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State v. Wright

Court of Appeals of South Carolina

April 27, 2016

The State, Respondent,
v.
Marcus Dwain Wright, Appellant. Appellate Case No. 2013-001406

Heard: November 10, 2015.

Appeal From Horry County John C. Hayes, III, Circuit Court Judge

J. Falkner Wilkes, of Greenville, for Appellant.

Attorney General Alan McCrory Wilson, Chief Deputy Attorney General John W. McIntosh, Senior Assistant Deputy Attorney General Donald J. Zelenka, and Assistant Attorney General J. Anthony Mabry, of Columbia; and Solicitor Jimmy A. Richardson, II, of Conway, for Respondent.

LOCKEMY, J.:

A jury convicted Marcus Dwain Wright of murdering Jerome Green, Jr. (the Victim), trafficking in cocaine, possession with intent to distribute cocaine base, and possession of a weapon during the commission of a violent crime. On appeal, Wright argues the trial court erred (1) in admitting evidence from the search of his residence, (2) in admitting South Carolina Department of Motor Vehicles (DMV) records without a proper foundation, (3) in admitting evidence that was the fruit of an illegal search of his motel room, (4) in excluding evidence of his co-defendant's prior inconsistent statement, (5) in denying his request to testify at trial, (6) in sentencing him to a statutory sentence of life imprisonment without parole (LWOP) without making express factual findings and where the record did not clearly support a sentence of statutory LWOP, and (7) in refusing to give his requested jury charges on voluntary manslaughter and self-defense. We affirm.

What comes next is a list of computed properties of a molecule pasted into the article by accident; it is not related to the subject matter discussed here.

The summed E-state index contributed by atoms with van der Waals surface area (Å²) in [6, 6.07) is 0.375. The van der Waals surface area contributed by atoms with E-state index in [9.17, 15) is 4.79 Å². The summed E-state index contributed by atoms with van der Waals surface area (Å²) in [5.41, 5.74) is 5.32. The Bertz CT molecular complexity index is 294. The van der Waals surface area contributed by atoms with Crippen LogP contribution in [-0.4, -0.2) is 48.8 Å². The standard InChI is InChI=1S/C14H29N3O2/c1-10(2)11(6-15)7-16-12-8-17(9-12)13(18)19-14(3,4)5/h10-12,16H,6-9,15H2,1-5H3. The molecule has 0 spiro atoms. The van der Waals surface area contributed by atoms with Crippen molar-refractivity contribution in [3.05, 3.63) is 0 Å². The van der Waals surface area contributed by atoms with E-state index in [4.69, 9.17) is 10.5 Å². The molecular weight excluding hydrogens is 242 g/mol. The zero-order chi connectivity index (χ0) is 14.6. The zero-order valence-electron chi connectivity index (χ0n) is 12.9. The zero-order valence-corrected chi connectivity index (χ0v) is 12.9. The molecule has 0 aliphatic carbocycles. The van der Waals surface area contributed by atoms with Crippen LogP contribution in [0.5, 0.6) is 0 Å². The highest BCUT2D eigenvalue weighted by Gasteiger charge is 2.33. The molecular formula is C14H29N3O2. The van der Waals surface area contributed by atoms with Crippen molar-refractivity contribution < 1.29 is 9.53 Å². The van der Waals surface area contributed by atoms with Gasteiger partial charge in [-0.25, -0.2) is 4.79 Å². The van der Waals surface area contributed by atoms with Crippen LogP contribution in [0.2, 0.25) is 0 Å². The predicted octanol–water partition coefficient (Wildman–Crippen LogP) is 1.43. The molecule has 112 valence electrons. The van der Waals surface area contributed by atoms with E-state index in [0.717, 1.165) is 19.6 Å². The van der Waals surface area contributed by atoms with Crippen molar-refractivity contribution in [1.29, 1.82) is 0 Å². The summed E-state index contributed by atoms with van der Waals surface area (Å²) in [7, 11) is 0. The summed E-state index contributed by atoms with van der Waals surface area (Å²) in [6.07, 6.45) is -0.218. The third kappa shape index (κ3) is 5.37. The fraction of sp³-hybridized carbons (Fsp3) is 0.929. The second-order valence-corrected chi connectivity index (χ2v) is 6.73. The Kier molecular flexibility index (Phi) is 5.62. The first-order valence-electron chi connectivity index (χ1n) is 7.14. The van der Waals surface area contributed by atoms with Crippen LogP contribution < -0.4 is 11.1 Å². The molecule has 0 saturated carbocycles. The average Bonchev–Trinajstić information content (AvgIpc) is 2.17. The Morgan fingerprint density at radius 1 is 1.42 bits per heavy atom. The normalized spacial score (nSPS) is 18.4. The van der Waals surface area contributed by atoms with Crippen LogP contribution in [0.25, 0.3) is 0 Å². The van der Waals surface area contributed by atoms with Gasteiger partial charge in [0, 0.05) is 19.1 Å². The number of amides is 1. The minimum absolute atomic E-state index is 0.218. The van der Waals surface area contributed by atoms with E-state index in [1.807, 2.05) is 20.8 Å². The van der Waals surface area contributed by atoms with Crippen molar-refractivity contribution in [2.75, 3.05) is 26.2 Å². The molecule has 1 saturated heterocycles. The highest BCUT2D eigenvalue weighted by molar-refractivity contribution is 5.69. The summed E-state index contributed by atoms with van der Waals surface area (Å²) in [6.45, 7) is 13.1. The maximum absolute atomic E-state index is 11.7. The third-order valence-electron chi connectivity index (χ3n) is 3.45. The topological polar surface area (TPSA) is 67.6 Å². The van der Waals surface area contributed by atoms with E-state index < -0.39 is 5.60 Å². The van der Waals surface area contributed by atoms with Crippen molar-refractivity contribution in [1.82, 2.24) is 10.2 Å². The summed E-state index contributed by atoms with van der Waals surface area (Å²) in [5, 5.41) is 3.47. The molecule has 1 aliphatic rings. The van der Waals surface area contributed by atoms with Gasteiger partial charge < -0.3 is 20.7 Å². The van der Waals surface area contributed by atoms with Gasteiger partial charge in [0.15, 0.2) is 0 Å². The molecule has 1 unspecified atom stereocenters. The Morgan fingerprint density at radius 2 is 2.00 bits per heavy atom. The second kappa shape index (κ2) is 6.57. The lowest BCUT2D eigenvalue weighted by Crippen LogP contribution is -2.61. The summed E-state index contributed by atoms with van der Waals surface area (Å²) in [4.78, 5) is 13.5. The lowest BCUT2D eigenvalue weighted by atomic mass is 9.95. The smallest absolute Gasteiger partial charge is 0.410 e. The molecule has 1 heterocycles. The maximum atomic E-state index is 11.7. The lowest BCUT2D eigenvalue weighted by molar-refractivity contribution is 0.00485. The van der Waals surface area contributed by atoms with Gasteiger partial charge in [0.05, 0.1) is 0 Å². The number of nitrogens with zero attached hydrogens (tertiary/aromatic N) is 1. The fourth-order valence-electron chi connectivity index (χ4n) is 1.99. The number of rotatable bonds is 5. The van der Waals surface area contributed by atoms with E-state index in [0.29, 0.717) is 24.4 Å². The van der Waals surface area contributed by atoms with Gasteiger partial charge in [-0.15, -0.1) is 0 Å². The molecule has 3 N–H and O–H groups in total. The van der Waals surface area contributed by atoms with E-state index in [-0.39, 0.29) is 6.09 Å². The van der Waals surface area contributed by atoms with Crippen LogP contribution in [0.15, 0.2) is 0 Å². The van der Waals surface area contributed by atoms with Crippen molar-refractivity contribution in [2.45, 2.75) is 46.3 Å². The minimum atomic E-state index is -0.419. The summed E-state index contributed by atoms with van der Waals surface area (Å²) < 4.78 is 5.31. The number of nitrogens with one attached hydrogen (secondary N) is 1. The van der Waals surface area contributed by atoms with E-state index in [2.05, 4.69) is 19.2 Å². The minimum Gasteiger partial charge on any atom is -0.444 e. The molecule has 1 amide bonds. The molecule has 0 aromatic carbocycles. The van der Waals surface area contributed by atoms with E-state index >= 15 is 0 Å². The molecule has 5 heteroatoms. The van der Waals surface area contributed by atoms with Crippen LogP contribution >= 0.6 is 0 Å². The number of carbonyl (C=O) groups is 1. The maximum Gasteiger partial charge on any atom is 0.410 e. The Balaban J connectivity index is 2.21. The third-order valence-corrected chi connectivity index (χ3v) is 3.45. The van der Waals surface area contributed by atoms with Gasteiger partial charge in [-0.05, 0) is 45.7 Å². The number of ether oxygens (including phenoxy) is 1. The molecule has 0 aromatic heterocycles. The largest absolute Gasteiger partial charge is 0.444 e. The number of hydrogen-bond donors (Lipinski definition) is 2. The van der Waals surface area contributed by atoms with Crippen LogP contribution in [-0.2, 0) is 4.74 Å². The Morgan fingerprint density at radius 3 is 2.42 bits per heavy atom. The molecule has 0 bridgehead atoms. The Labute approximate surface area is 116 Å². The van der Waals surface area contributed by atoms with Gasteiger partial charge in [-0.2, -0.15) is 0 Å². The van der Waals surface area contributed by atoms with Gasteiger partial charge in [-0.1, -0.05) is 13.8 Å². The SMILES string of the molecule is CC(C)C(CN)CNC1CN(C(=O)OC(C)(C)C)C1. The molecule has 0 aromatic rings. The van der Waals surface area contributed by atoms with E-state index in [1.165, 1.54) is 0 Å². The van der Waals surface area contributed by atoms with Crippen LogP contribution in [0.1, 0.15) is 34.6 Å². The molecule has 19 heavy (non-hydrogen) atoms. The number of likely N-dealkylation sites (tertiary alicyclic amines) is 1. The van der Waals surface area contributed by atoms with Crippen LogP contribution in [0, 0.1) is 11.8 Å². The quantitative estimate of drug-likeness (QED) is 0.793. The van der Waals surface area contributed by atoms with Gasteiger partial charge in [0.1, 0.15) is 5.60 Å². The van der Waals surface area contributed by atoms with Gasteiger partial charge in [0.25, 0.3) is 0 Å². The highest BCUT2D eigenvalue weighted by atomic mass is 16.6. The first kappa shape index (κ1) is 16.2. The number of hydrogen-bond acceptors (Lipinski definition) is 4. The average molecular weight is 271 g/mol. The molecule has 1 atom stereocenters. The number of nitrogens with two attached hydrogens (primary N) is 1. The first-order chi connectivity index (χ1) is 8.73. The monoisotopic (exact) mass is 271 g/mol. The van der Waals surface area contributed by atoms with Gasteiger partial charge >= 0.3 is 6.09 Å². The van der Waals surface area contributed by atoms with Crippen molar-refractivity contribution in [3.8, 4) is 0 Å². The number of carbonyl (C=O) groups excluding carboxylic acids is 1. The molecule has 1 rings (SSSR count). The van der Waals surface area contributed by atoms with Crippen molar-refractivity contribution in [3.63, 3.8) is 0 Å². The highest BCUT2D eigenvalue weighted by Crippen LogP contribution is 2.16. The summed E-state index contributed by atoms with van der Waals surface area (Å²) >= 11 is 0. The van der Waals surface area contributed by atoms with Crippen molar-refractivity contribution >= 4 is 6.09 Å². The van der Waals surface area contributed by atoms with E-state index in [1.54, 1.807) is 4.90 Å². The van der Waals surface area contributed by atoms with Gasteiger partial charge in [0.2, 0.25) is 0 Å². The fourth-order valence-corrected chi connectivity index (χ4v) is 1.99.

FACTS

Wright was charged with fatally shooting the Victim on the evening of April 30, 2012, at the residence of Roy Sinclair, where Wright was selling drugs. At trial, Wright sought to show that (1) he shot the Victim in self-defense because he believed the Victim was reaching for a gun or (2) he shot the Victim in a sudden heat of passion because of comments the Victim made upon entering Sinclair's residence.

Before trial, Wright moved to suppress shell casings and an ammunition receipt seized during the search of the residence at 3635 Kate's Bay Highway where he and his wife, Jacinda, lived. Wright challenged the validity of the search warrant that law enforcement obtained on May 2, 2012, to search 3635 Kate's Bay Highway. Detective David Weaver's search warrant affidavit stated one of Wright's co-defendants, Lanard Powell, informed law enforcement that Wright was the shooter, fled the crime scene in a black BMW, switched getaway vehicles to a dark Escalade, drove to 3635 Kate's Bay Highway, and left the vehicle at that address. According to the affidavit, Powell also informed law enforcement that Wright obtained the murder weapon from Jacinda at 3635 Kate's Bay Highway, that he believed Wright transported the murder weapon back to 3635 Kate's Bay Highway, and that the weapon might still be in the residence or in one of the vehicles at the residence. Detective Weaver testified he did not speak with Powell but rather prepared the search warrant affidavit based on information Detective Todd Cox provided to him. Detective Weaver also testified he told the magistrate that law enforcement tracked Wright's cell phone signal and the signal "pinged" in the "general area" of 3635 Kate's Bay Highway.